Comments on economics, mystery fiction, drama, and art.

Wednesday, December 20, 2006

Gift-Giving: An Economic Analysis?

It's Christmas-time once again, and once again, economists weigh in on the rationailty of, and the utility derived from gift-giving. The usual conclusion is that, leaving aside any benefits derived from knowing that someone cares enough about you to give you a gift, you will probably derive more satisfaction (utility) if people simply give you cash.

Now that exception might be major. And as Daniel Kahneman demonstrated over and over again, people aren't necessarily rational decision-makers even when they are choosing for themselves--they change their minds frequently and rapidly, they choose both sides of the same offer when it's framed differently, they express regret, and so on.

But almost no economists go the next step. If I get more utility from my choices, and if you get more utility from your choices, why even give each other money? Why not just keep it and spend it on ourselves? Cutting out the middleman, so to speak?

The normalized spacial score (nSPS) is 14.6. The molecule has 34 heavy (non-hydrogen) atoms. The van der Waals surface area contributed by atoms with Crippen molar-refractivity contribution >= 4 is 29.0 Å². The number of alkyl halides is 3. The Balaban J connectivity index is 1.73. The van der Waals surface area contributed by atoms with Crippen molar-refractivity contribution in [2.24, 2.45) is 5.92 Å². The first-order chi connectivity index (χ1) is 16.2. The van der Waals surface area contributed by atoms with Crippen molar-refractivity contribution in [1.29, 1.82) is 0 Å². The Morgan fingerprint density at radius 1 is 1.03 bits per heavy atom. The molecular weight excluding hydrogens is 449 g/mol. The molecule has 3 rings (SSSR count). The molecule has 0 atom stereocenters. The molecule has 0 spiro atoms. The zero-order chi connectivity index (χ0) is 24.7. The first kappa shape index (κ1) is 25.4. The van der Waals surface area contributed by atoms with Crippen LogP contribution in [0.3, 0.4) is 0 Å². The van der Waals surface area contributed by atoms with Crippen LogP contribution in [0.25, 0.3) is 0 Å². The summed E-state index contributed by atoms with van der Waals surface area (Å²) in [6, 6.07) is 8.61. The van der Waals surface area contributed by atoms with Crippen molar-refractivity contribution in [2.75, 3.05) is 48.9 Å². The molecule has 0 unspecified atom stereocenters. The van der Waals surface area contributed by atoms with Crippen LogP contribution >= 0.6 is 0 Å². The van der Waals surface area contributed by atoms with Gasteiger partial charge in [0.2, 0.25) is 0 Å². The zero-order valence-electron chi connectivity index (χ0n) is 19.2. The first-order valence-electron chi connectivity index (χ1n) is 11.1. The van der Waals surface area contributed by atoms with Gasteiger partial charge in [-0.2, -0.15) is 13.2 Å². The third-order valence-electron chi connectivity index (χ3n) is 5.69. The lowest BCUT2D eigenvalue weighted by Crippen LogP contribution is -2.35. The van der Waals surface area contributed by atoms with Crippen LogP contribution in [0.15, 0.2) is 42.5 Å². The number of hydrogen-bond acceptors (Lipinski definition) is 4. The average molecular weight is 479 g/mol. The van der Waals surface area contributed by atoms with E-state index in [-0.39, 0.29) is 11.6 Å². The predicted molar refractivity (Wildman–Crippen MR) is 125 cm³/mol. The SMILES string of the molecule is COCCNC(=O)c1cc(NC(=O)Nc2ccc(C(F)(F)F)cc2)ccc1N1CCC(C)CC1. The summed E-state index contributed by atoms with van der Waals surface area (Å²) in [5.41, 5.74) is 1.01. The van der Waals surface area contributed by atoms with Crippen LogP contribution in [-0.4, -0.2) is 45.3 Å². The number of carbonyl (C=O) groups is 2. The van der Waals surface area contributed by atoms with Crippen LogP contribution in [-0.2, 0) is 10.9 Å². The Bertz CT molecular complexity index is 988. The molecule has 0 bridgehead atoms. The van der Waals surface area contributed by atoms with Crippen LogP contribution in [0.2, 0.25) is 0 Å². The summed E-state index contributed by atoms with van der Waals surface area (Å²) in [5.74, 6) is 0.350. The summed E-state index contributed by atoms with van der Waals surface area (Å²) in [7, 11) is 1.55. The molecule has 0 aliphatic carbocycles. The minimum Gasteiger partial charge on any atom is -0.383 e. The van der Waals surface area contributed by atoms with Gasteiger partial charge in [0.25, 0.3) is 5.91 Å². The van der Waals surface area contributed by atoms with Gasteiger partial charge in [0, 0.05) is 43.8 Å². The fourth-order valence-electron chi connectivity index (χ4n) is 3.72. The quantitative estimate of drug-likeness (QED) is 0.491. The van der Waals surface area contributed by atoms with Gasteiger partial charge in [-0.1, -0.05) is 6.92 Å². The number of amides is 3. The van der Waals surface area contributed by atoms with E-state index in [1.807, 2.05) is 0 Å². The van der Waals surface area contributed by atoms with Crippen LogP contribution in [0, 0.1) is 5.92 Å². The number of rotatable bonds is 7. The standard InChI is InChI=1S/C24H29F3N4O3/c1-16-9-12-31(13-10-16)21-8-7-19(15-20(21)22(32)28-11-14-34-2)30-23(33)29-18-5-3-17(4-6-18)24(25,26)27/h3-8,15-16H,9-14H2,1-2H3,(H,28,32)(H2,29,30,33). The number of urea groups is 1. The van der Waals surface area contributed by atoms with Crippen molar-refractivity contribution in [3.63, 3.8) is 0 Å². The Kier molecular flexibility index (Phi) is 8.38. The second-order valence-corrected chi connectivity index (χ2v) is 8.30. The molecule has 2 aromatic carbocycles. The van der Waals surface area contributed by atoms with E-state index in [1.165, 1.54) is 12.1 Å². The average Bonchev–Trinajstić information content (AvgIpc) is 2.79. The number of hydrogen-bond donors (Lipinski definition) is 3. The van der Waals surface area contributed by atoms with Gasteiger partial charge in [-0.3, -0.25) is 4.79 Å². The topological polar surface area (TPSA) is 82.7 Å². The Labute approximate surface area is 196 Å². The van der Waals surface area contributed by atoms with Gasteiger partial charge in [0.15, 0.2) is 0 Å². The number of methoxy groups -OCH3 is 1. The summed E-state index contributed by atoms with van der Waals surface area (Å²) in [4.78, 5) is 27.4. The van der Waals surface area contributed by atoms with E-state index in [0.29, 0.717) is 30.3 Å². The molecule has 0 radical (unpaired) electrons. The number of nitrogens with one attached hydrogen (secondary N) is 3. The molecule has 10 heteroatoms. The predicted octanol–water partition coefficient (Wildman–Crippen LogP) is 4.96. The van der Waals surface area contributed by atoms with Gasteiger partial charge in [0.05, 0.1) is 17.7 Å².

This is a case, I think, in which economics tries to do too much. I think gift-giving continues because it is a powerful symbol, and that both the giver and the recipient see it as such. Giving is a sign of affection (and sometimes power--"See how much I can give you. See how much I can withhold"); accepting what someone gives you is also a sign of affection. Knowing that someone cares enough to spend time thinking about what you might want does have an effect, as well.

Maybe it pays to restrict your giving to people you care deeply about. Maybe it makes sense to alter your gift-giving (and receiving) habits.

But pay no attention to those economists who urge you not to give. They haven't really thought carefully enough about it.


Post a Comment

<< Home